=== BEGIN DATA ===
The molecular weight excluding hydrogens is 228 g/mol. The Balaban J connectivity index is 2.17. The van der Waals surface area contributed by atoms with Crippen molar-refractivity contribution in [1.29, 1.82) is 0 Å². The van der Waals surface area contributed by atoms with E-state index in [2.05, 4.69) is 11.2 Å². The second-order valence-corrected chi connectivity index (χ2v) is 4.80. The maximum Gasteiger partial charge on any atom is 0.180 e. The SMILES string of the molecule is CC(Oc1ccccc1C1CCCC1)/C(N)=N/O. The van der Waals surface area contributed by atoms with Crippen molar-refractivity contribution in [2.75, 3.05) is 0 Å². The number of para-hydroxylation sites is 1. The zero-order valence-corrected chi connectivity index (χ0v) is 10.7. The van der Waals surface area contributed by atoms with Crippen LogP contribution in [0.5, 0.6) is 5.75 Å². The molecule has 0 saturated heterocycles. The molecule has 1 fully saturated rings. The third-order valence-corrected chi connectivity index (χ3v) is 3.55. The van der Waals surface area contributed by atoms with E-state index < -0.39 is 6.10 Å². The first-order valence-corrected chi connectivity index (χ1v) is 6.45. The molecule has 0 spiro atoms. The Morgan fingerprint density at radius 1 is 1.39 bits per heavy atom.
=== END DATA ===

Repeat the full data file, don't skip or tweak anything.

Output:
The molecular weight excluding hydrogens is 228 g/mol. The Balaban J connectivity index is 2.17. The van der Waals surface area contributed by atoms with Crippen molar-refractivity contribution in [1.29, 1.82) is 0 Å². The van der Waals surface area contributed by atoms with E-state index in [2.05, 4.69) is 11.2 Å². The second-order valence-corrected chi connectivity index (χ2v) is 4.80. The maximum Gasteiger partial charge on any atom is 0.180 e. The SMILES string of the molecule is CC(Oc1ccccc1C1CCCC1)/C(N)=N/O. The van der Waals surface area contributed by atoms with Crippen molar-refractivity contribution in [2.75, 3.05) is 0 Å². The number of para-hydroxylation sites is 1. The zero-order valence-corrected chi connectivity index (χ0v) is 10.7. The van der Waals surface area contributed by atoms with Crippen LogP contribution in [0.5, 0.6) is 5.75 Å². The molecule has 0 saturated heterocycles. The molecule has 1 fully saturated rings. The third-order valence-corrected chi connectivity index (χ3v) is 3.55. The van der Waals surface area contributed by atoms with E-state index < -0.39 is 6.10 Å². The first-order valence-corrected chi connectivity index (χ1v) is 6.45. The molecule has 0 spiro atoms. The Morgan fingerprint density at radius 1 is 1.39 bits per heavy atom.